Whether it's an oil boom or an influx of tech jobs, the populations of these 10 cities grew faster than in any other major metro area between July 2012 and July 2013, according to data from the Census Bureau.
Population: 1.9 million
% gain: 2.6%
New residents: 47,941
A thriving university town with one of the best live music scenes in the country, Austin’s youthful, creative vibe keeps people coming.
With it’s more than 250 live music venues and festivals like its famed South by Southwest (or SXSW) Austin’s “cultural vibrancy helps to drive the economy in a big way,” said demographer Ryan Robinson.
Another driver: Jobs.
Austin’s massive University of Texas, with its 50,000-plus enrollment, is known for its engineering and computer science programs, which have spawned many local tech businesses and incubators. It has also attracted a number of big tech companies — Apple APPLE INC. AAPL -0.41% , Google ALPHABET INC. GOOG 0.27% , Facebook FACEBOOK INC. FB 1.56% , Intel INTEL CORPORATION INTC -0.79% — looking to recruit young talent.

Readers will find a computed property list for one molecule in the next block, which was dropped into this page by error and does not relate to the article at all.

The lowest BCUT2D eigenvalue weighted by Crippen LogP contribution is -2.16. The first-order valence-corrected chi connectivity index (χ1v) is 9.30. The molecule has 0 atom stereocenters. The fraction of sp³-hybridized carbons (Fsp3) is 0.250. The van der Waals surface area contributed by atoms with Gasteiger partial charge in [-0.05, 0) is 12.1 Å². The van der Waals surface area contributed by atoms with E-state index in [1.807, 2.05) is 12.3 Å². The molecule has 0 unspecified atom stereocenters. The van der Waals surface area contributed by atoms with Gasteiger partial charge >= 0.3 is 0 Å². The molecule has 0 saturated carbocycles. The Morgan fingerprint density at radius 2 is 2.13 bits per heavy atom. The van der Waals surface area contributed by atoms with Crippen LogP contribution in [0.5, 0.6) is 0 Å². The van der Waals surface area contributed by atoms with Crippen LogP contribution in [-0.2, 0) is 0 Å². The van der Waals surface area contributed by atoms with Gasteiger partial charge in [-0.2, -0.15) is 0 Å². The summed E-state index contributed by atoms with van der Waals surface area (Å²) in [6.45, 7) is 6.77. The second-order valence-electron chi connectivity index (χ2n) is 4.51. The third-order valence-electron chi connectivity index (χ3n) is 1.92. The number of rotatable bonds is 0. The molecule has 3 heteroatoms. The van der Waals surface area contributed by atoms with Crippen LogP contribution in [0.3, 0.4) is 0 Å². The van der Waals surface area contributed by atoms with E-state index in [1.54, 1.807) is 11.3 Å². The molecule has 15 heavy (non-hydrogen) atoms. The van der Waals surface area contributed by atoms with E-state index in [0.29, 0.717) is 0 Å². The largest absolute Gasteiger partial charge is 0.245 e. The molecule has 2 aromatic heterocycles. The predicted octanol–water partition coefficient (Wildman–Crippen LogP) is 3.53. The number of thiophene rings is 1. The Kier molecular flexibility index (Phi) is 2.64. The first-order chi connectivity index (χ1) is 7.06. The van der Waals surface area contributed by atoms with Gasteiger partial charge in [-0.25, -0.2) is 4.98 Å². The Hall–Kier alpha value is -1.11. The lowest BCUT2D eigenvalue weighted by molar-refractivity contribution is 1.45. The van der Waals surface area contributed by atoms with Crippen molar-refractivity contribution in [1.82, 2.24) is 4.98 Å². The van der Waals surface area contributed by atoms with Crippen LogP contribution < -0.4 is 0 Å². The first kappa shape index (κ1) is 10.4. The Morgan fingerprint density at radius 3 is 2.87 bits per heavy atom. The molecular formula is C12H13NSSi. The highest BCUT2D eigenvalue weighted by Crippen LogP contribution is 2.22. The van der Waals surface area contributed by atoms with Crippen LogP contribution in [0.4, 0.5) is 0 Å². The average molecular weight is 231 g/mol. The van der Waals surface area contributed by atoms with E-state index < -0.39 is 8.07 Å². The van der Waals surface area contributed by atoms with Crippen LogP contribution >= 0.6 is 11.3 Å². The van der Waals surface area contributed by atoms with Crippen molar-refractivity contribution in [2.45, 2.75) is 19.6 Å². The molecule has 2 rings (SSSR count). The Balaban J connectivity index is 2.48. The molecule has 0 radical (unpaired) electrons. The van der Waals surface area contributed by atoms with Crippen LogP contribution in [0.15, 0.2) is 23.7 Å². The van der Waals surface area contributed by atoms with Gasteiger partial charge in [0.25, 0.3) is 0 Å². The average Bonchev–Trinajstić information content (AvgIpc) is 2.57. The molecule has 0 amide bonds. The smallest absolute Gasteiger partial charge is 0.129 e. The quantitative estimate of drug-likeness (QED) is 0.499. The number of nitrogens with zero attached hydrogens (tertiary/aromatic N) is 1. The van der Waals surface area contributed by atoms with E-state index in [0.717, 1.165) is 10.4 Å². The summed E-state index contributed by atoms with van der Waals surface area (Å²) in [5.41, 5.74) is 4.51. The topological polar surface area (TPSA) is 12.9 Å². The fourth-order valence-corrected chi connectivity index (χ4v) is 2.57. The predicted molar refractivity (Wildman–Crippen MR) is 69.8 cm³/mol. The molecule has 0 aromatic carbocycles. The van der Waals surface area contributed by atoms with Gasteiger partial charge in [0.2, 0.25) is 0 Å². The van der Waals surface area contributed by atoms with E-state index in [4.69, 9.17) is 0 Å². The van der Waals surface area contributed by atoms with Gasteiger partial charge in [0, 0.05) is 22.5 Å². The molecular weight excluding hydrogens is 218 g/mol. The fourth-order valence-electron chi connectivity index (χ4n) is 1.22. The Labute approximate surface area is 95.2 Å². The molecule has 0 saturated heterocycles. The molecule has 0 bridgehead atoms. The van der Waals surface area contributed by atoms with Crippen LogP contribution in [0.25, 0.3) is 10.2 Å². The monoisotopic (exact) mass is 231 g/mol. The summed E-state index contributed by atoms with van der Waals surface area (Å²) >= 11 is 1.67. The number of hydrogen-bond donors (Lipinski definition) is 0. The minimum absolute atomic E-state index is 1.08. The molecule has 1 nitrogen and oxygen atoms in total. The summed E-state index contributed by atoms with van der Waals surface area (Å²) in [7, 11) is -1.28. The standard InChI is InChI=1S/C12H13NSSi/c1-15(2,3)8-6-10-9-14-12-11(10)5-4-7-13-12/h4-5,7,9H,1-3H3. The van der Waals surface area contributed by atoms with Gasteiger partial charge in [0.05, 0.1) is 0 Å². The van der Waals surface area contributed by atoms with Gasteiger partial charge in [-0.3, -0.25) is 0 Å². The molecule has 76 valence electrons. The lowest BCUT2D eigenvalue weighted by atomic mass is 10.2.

In January, the city’s unemployment rate fell to 4.7%, the lowest of any metro area with a population of one million or more.
Population: 6.3 million
% gain: 2.2%
New residents: 137,782
Oil and gas have long kept Houston humming. Butthese days — with oil prices hovering around $100 a barrel — the city is booming.
“The recent oil surge going on in Texas is generating major job gains,” said Ray Perryman, a regional economist and founder of The Perryman Group.
But it’s not just the energy sector that’s hiring. A major port city, Houston is also home to several manufacturing, transportation, aerospace and medical research companies as well.